Oncotarget

Research Papers:

Modelling the effects of chloroquine on KCNJ2-linked short QT syndrome

Cunjin Luo _, Kuanquan Wang and Henggui Zhang

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Oncotarget. 2017; 8:106511-106526. https://doi.org/10.18632/oncotarget.22490

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Abstract

Cunjin Luo1, Kuanquan Wang1 and Henggui Zhang1,2,3,4

1School of Computer Science and Technology, Harbin Institute of Technology (HIT), Harbin, China

2School of Physics and Astronomy, The University of Manchester, Manchester, United Kingdom

3Space Institute of Southern China, Shenzhen, China

4Key Laboratory of Medical Electrophysiology, Ministry of Education, Collaborative Innovation Center for Prevention and Treatment of Cardiovascular Disease/Institute of Cardiovascular Research, Southwest Medical University, Luzhou, China

Correspondence to:

Cunjin Luo, email: [email protected]

Kuanquan Wang, email: [email protected]

Henggui Zhang, email: [email protected]

Keywords: arrhythmia; short QT syndrome (SQTS); inward rectifier; chloroquine (CQ); computer modelling

Received: June 24, 2017     Accepted: October 28, 2017     Published: November 18, 2017

ABSTRACT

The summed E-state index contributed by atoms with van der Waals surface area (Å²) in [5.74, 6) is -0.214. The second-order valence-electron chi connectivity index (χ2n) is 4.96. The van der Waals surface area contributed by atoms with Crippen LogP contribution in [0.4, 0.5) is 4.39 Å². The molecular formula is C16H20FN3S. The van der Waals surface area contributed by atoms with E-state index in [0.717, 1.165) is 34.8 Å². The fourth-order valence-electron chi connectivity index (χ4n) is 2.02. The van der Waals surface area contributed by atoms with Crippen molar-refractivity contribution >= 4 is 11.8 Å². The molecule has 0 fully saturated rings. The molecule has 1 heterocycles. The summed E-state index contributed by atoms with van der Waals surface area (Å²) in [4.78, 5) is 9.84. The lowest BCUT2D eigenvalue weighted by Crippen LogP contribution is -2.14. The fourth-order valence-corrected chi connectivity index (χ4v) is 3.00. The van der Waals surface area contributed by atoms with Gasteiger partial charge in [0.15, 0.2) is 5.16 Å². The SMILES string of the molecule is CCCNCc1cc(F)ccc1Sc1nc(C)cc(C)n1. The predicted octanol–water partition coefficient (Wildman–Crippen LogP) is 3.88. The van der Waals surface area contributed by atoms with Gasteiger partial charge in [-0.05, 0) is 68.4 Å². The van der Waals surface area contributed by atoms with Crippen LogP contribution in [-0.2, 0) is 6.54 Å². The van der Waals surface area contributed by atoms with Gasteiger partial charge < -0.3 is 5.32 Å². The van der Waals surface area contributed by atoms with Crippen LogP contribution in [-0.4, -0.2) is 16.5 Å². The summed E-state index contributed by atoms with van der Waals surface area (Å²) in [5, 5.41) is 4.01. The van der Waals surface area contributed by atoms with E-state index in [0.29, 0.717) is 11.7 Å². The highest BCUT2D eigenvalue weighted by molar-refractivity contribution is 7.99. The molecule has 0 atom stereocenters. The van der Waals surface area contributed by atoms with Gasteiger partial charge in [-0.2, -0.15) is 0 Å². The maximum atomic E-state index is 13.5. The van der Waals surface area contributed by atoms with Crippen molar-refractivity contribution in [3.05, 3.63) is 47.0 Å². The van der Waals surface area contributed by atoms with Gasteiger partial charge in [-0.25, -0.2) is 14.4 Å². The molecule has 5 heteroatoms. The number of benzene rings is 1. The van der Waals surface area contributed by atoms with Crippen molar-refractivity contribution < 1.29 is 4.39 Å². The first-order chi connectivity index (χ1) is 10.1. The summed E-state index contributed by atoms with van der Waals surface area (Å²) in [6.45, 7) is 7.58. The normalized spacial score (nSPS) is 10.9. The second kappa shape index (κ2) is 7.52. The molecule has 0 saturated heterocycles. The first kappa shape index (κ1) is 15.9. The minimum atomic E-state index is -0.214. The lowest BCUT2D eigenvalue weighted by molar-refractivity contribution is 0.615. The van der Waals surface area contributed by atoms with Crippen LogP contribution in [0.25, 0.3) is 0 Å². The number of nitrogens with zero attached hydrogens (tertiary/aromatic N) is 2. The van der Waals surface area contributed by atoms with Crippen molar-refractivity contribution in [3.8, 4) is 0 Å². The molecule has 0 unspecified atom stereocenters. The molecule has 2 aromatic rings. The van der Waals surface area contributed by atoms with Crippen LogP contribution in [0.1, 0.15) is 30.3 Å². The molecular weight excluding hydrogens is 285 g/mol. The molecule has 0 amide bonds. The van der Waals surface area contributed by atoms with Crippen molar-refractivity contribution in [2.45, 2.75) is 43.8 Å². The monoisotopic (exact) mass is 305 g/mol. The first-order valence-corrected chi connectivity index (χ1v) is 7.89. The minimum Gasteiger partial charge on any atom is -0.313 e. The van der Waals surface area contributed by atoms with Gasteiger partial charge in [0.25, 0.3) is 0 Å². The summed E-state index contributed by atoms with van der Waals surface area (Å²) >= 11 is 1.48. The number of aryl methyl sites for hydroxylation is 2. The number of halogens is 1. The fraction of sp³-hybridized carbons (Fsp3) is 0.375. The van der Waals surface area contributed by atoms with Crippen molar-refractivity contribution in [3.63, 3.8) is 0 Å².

A gain-of-function KCNJ2 D172N mutation in KCNJ2-encoded Kir2.1 channels underlies one form of short QT syndrome (SQT3), which is associated with increased susceptibility to arrhythmias and sudden death. Anti-malarial drug chloroquine was reported as an effective inhibitor of Kir2.1 channels. Using biophysically-detailed human ventricle computer models, this study assessed the effects of chloroquine on SQT3. The ten Tusscher et al. model of human ventricular cell action potential was modified to recapitulate functional changes in the inward rectifier K+ current (IK1) due to heterozygous and homozygous forms of the D172N mutation. Mutant formulations were incorporated into multi-scale models. The blocking effects of chloroquine on ionic currents were modelled using IC50 and Hill coefficient values from literatures. Effects of chloroquine on action potential duration (APD), effective refractory period (ERP) and pseudo-ECGs were quantified. It was shown that chloroquine caused a dose-dependent reduction in IK1, prolonged APD, and decreased the maximum voltage heterogeneity. Chloroquine prolonged QT interval and declined the T-wave amplitude. Although chloroquine reduced tissue’s temporal vulnerability, it increased the minimum substrate size necessary for sustaining re-entry. The actions of chloroquine decreased arrhythmia risk, due to the reduced tissue vulnerability, prolonged ERP and wavelength of re-entrant excitation waves, which in combination prevented and terminated re-entry in the tissue models. In conclusion, the results of this study provide new evidence that the anti-arrhythmic effects of chloroquine on SQT3 and, by extension, to the possibility that chloroquine may be a potential therapeutic agent for SQT3 treatment.


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